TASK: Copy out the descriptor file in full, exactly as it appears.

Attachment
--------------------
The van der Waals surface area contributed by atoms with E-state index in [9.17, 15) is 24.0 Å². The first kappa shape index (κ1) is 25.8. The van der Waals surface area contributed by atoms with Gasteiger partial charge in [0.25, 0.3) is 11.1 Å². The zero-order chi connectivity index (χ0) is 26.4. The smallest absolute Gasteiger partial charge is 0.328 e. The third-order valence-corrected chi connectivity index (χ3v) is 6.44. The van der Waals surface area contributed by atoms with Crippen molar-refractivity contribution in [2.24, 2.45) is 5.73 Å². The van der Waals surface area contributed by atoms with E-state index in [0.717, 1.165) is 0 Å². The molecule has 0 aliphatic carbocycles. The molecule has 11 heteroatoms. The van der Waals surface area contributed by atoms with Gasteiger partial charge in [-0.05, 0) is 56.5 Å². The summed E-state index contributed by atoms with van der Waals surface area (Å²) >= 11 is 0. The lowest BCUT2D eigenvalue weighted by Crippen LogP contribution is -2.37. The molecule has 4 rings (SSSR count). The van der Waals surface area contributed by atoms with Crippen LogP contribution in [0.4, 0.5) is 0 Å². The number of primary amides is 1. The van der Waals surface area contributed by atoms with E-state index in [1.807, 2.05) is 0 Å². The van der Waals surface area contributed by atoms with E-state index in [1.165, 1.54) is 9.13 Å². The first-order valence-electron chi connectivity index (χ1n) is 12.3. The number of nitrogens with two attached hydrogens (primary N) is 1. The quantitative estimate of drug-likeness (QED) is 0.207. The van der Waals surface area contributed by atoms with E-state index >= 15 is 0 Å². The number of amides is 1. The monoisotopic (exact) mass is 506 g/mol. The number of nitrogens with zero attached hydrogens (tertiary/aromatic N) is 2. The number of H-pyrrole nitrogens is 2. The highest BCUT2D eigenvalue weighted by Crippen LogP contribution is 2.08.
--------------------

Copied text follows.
The van der Waals surface area contributed by atoms with E-state index in [9.17, 15) is 24.0 Å². The first kappa shape index (κ1) is 25.8. The van der Waals surface area contributed by atoms with Gasteiger partial charge in [0.25, 0.3) is 11.1 Å². The zero-order chi connectivity index (χ0) is 26.4. The smallest absolute Gasteiger partial charge is 0.328 e. The third-order valence-corrected chi connectivity index (χ3v) is 6.44. The van der Waals surface area contributed by atoms with Crippen molar-refractivity contribution in [2.24, 2.45) is 5.73 Å². The van der Waals surface area contributed by atoms with E-state index in [0.717, 1.165) is 0 Å². The molecule has 0 aliphatic carbocycles. The molecule has 11 heteroatoms. The van der Waals surface area contributed by atoms with Gasteiger partial charge in [-0.05, 0) is 56.5 Å². The summed E-state index contributed by atoms with van der Waals surface area (Å²) >= 11 is 0. The lowest BCUT2D eigenvalue weighted by Crippen LogP contribution is -2.37. The molecule has 4 rings (SSSR count). The van der Waals surface area contributed by atoms with Crippen LogP contribution in [0.4, 0.5) is 0 Å². The number of primary amides is 1. The van der Waals surface area contributed by atoms with E-state index in [1.807, 2.05) is 0 Å². The van der Waals surface area contributed by atoms with E-state index in [1.165, 1.54) is 9.13 Å². The first-order valence-electron chi connectivity index (χ1n) is 12.3. The number of nitrogens with two attached hydrogens (primary N) is 1. The quantitative estimate of drug-likeness (QED) is 0.207. The van der Waals surface area contributed by atoms with E-state index >= 15 is 0 Å². The number of amides is 1. The monoisotopic (exact) mass is 506 g/mol. The number of nitrogens with zero attached hydrogens (tertiary/aromatic N) is 2. The number of H-pyrrole nitrogens is 2. The highest BCUT2D eigenvalue weighted by Crippen LogP contribution is 2.08.